With National Apprenticeship Week upon us, we wanted to shed some light on what it’s like to be a CityFibre apprentice....
- Use fingerprint technology to help the police identify people
- You'll need good attention to detail, accuracy and a methodical approach
- You may need to work at crime scenes and with the deceased so will need to be able to cope with this
As a fingerprint officer you'll work with others in the police to process and identify prints.//=nl2br( $texts['main'] )?> //=$texts['hidden'];?>
- Comparing crime scene prints with those of suspects
- Scanning police fingerprint forms into the National Automated Fingerprint Identification System
- Comparing fingerprints against the National Fingerprint Database to produce a list of likely matches
- Analysing prints and marks to uncover links between crime scenes
- Eliminating prints found at the scene of people not under suspicion
- Classifying records and maintaining fingerprint databases
- Preparing evidence statements and presenting evidence in court
- Attending crime scenes to offer specialist advice
- Getting fingerprint samples from the deceased at the morgue
- You might also be involved in mentoring and developing trainee fingerprint officers
You'll usually work 37 hours a week, including shifts, weekends and an on-call rota. You'll spend most of your time in a laboratory or at the service's fingerprint bureau. Aspects of your work could be distressing or unpleasant and your working environment may be emotionally demanding.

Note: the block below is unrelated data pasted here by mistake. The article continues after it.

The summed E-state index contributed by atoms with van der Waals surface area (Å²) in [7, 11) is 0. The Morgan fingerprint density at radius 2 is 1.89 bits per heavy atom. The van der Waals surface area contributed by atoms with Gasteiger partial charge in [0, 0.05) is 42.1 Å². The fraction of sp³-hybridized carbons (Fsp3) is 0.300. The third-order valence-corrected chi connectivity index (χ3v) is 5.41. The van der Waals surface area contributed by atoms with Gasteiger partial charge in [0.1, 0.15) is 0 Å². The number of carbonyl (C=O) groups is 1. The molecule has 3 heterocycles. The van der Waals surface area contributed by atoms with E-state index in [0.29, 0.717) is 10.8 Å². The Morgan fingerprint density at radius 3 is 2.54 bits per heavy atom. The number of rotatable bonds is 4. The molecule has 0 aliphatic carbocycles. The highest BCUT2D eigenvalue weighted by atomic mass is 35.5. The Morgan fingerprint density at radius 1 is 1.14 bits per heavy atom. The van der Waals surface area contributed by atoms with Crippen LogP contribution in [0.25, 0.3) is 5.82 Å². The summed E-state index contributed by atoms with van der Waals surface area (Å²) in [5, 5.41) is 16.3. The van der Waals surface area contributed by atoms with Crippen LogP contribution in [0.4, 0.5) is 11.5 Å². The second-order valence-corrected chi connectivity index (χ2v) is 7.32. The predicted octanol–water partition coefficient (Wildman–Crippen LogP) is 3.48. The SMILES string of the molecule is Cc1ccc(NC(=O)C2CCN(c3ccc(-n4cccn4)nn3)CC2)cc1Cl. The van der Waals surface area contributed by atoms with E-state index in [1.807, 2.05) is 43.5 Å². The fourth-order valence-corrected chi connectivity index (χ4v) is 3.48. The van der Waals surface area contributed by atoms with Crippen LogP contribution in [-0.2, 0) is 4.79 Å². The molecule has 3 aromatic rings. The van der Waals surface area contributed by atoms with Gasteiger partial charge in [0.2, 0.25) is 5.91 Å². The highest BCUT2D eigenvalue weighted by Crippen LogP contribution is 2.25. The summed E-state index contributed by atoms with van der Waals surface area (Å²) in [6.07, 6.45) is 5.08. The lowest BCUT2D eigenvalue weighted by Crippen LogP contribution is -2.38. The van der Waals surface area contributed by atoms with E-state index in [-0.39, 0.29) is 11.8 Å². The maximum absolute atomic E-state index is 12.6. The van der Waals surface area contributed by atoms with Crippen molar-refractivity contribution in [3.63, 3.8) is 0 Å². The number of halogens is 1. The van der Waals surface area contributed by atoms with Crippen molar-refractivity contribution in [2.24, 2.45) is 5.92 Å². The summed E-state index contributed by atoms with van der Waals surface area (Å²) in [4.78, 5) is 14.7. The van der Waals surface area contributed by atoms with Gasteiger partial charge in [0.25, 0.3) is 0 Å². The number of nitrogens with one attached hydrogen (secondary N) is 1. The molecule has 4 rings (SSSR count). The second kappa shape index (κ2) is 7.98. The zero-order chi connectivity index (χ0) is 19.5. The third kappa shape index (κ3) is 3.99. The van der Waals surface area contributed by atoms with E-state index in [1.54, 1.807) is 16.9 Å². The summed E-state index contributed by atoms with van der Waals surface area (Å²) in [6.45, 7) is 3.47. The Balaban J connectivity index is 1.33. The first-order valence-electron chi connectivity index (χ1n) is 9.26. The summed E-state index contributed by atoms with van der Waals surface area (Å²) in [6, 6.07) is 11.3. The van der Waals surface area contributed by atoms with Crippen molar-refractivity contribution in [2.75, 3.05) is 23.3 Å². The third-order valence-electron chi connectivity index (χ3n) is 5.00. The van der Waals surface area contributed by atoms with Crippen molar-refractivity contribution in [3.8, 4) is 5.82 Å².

This role would be ideal for someone with a patient and methodical approach, organisational skills, excellent attention to detail, a logical approach to solving problems, keyboard and IT skills, and the ability to prioritise and manage your workload.
Each police service sets its own entry requirements, but to start as a trainee fingerprint officer you'll find it useful to have 5 GCSEs at grades 9 to 4 (A* to C) including maths, English and a science subject, A levels or equivalent qualifications and experience of working in the police, analytical work or work involving attention to detail. Police services will carry out checks into your background and employment history. This might also include checking on your close family members.
You could give yourself an advantage by doing a relevant degree in forensic science, criminology, applied science, chemistry and biology.
With experience you could become a scenes of crime officer (SOCO). With further training you could move into forensic science or become a criminal intelligence officer.